Tuesday, 11 June 2019 14:55

Turning effluent into a valuable farm resource

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Of the food intake ruminants use for maintenance, milk production, rearing a calf and/or to produce meat, as much as 85% can end up as waste. Waste that can be used as fertiliser.

This waste needs to be stored and used in an environmentally friendly way.

And while many farmers consider slurry a waste product, growing numbers see it has fertiliser value and so can reduce bought-in fertiliser.

Fertiliser value depends on variables such as time of application and weather. Applying it in cool moist weather in spring rather than summer increases the amount of ammonium-N captured by the crop and reduces losses of N resulting from ammonia volatilisation. 

The method of application also has a major bearing, for example, applying slurry below the crop canopy with a vertical trailing shoe spreader allows the grass to harness more of the ammonia and reduce ammonia loss to the atmosphere. 

Irish company Abbey Machinery, in its recent Guide to Slurry Management, refers to six key steps to get the best from effluent and realise its eventual potential. 

The process starts with proper storage and agitation of slurry to get a homogenous mix, picking the right equipment to transport the slurry, application method, environmental considerations, minimising compaction and using technology for accurate application.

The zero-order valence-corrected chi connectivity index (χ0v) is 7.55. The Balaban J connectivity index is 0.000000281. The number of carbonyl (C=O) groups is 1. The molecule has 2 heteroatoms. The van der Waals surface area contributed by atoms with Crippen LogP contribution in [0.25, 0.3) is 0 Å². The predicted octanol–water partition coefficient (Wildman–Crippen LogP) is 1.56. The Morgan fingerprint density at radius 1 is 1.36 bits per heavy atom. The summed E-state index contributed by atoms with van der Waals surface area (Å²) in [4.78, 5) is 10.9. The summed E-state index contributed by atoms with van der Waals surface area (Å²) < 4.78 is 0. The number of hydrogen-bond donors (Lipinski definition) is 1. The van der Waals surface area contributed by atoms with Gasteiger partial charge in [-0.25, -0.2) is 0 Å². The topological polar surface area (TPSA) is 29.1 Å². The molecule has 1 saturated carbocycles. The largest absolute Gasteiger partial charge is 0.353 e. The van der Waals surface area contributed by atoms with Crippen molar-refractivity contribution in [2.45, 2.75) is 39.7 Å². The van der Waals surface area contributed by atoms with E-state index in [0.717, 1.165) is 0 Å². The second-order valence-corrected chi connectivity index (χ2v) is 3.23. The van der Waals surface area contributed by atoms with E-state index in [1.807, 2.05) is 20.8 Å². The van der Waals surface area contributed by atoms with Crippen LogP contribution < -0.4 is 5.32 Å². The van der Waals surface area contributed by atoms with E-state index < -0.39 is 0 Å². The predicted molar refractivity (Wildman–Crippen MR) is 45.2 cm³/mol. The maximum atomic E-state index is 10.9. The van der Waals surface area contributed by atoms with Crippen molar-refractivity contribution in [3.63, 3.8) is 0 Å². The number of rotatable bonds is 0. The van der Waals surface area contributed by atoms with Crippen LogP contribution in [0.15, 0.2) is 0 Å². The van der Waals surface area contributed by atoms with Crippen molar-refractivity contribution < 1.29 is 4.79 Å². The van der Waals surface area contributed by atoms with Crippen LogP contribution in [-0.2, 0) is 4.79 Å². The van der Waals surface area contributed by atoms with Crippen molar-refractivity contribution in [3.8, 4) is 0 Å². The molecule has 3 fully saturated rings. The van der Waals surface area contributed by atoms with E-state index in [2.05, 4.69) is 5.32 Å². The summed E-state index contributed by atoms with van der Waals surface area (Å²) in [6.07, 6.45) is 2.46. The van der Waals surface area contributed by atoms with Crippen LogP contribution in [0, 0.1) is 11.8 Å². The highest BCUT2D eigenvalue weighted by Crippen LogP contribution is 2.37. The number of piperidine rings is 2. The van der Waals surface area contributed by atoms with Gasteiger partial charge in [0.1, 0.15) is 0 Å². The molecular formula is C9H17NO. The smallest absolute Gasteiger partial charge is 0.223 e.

Abbey makes a big range of manure spreaders and slurry tankers and pays due attention to the method of application. 

Its trailing shoe applicators are available in 6m and 7m working widths with 24 or 28 outlets of 50mm diameter across the unit. Feeding is by a Vogelsang ExaCut macerator that helps create a homogenous mix while also reducing potential blockages. The effluent is fed to hardened cast iron shoes carried on sprung legs attached to self levelling booms.

The Abbey Tri App system has a 7.5m working width comprising individual floating sections and a forward folding boom design. Again, fed by a Vogelsang distributor with an auto reverse function, the unit can also carry a 600m reel assembly.

The cereals applicator is set up to cover 12m. It uses much the same technologies as other applicators in the range but has rigid feed pipe ends to ensure application on the ground next to the plants for optimum utilisation.

A further option is a 7.5m door mounted (DM) band spreader that can be retro fitted to the rear door of a slurry tanker. The machine is fully galvanised. 

The unit is mounted close to the tanker body to optimise weight transfer to the tractor hitch point, and it has vertical folding booms for easy transport. 

Abbey says its wide range of applicators help make efficient use of a readily available organic fertiliser, emit fewer odours than traditional splash plates, reduce grazing and downtimes and help achieve a more uniform spread pattern resulting in better utilisation by plants.

See the Abbey team at the Irish Enterprise Exhibit at Fieldays.

 

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